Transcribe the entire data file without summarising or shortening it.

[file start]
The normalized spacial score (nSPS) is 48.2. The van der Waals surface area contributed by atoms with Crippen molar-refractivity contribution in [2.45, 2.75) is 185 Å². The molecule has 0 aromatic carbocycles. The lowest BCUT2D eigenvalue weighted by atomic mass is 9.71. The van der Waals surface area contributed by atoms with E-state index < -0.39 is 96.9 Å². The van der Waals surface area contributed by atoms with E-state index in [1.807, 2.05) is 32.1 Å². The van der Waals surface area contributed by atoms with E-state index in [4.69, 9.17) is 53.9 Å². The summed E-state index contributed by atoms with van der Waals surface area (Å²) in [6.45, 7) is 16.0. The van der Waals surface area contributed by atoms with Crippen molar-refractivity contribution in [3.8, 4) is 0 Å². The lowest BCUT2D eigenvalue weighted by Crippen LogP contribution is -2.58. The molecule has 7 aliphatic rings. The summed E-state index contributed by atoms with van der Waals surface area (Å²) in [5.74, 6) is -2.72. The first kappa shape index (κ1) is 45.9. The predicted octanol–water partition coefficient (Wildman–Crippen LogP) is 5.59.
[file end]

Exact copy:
The normalized spacial score (nSPS) is 48.2. The van der Waals surface area contributed by atoms with Crippen molar-refractivity contribution in [2.45, 2.75) is 185 Å². The molecule has 0 aromatic carbocycles. The lowest BCUT2D eigenvalue weighted by atomic mass is 9.71. The van der Waals surface area contributed by atoms with E-state index < -0.39 is 96.9 Å². The van der Waals surface area contributed by atoms with E-state index in [1.807, 2.05) is 32.1 Å². The van der Waals surface area contributed by atoms with E-state index in [4.69, 9.17) is 53.9 Å². The summed E-state index contributed by atoms with van der Waals surface area (Å²) in [6.45, 7) is 16.0. The van der Waals surface area contributed by atoms with Crippen molar-refractivity contribution in [3.8, 4) is 0 Å². The lowest BCUT2D eigenvalue weighted by Crippen LogP contribution is -2.58. The molecule has 7 aliphatic rings. The summed E-state index contributed by atoms with van der Waals surface area (Å²) in [5.74, 6) is -2.72. The first kappa shape index (κ1) is 45.9. The predicted octanol–water partition coefficient (Wildman–Crippen LogP) is 5.59.